At summit, speakers urge CIOs to be creative

Chief information officers wrestle with tough issues daily and must be prepared for disasters. Jeff “Skunk” Baxter, a national security adviser and an original member of rock group Steely Dan, offered some advice for meeting those challenges: Avoid thinking as you’ve always thought. “Be innovative, jam, improvise,” he said.

CIOs heard from Baxter and other experts at FCW Events’ Government CIO Summit last week. CIOs were described as essential strategists for their agencies, risk managers, investors, security guards and negotiators.

CIOs’ responsibilities have expanded since the Clinger-Cohen Act created the position a decade ago, several speakers said. The government relies heavily on information technology, and agencies have handed CIOs important responsibilities.

CIOs are on the front lines, said Jon Cannon, a Navy Seal and author. Cora Carmody said the first action she took as CIO at Science Applications International Corp. was to establish an enterprise architecture and extend it to each sector of the company.

Business sectors most often view IT architecture as a “technical thing” built in the basement of the IT shop, said Barry West, the Commerce Department’s CIO.

Selling an agency on the value of building an enterprise architecture requires creativity, said David Sullivan, vice president of IT at Hampton Roads Transit in Virginia.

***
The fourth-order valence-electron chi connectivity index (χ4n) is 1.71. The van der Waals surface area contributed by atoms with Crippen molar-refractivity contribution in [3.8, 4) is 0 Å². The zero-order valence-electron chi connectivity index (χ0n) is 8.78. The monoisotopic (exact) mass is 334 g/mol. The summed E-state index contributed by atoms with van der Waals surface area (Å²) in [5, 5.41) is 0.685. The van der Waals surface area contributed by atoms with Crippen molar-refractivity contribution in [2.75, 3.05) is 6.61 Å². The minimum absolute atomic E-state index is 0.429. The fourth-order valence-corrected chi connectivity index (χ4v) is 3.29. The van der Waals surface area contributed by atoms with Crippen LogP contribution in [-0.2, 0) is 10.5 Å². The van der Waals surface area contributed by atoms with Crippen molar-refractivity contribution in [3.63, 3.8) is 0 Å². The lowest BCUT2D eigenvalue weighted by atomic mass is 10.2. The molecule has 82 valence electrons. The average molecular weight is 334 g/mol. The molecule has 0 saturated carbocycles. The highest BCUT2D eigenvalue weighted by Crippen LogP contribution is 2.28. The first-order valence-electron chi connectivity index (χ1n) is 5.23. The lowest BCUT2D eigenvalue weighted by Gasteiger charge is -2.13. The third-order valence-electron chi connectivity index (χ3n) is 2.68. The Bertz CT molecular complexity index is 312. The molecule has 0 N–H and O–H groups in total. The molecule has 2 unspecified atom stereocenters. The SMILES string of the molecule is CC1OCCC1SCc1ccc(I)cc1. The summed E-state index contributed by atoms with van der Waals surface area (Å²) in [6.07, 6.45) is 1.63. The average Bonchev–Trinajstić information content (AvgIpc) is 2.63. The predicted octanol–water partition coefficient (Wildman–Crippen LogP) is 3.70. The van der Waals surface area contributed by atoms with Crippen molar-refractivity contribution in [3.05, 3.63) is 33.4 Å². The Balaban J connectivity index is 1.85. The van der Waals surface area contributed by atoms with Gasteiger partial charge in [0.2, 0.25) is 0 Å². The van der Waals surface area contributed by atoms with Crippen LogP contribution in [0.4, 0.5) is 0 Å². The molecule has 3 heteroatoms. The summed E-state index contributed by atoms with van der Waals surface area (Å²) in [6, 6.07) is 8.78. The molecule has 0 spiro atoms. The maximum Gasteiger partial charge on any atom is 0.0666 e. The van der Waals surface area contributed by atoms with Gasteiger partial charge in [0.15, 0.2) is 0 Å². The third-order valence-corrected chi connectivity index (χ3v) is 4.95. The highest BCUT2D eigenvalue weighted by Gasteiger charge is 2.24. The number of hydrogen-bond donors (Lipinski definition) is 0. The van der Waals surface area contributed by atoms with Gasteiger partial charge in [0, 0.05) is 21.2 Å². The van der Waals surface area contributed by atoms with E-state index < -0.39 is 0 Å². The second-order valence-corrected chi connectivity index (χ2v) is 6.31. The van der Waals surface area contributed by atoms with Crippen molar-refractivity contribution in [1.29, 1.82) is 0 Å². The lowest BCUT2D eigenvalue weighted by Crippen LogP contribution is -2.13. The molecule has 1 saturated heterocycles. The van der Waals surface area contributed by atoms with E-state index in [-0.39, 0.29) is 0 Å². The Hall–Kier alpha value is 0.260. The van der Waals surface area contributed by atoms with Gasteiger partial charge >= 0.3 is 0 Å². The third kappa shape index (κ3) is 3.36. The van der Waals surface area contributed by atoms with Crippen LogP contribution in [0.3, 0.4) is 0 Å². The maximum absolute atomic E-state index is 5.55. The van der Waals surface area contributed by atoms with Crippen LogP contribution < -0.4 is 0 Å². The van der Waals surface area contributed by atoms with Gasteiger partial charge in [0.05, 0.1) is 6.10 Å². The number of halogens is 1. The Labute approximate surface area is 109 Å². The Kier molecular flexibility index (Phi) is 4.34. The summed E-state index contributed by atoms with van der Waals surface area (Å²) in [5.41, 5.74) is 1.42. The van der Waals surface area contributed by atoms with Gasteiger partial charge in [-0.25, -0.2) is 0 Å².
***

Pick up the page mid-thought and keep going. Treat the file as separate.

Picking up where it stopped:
Funding is quickly evaporating as federal CIOs face a mid-2008 deadline for installing IPv6 on their backbone networks, other speakers said. CIOs will have to convince the business side of their agencies that the transition to IPv6 is their responsibility, too.

Bob Suda, associate CIO for integration and operations at the Agriculture Department, said IPv6 is not a technology problem, but it is a genuine business challenge for federal agencies. That point has not been publicized enough, he added.

IPv6 strategies require creative thinking, said Chris Gunderson, executive director of the World Wide Consortium for the Grid and a research associate professor at the Naval Postgraduate School. He suggested finding ways to earmark funds for the IPv6 transition.

Scott McPherson, CIO at Florida’s Department of Corrections, said CIOs are responsible for maintaining IT infrastructures in the event of an infectious disease outbreak. If a flu pandemic or similar disaster occurs, others will turn to CIOs for help.

“All eyes are going to come on the CIO,” McPherson said.


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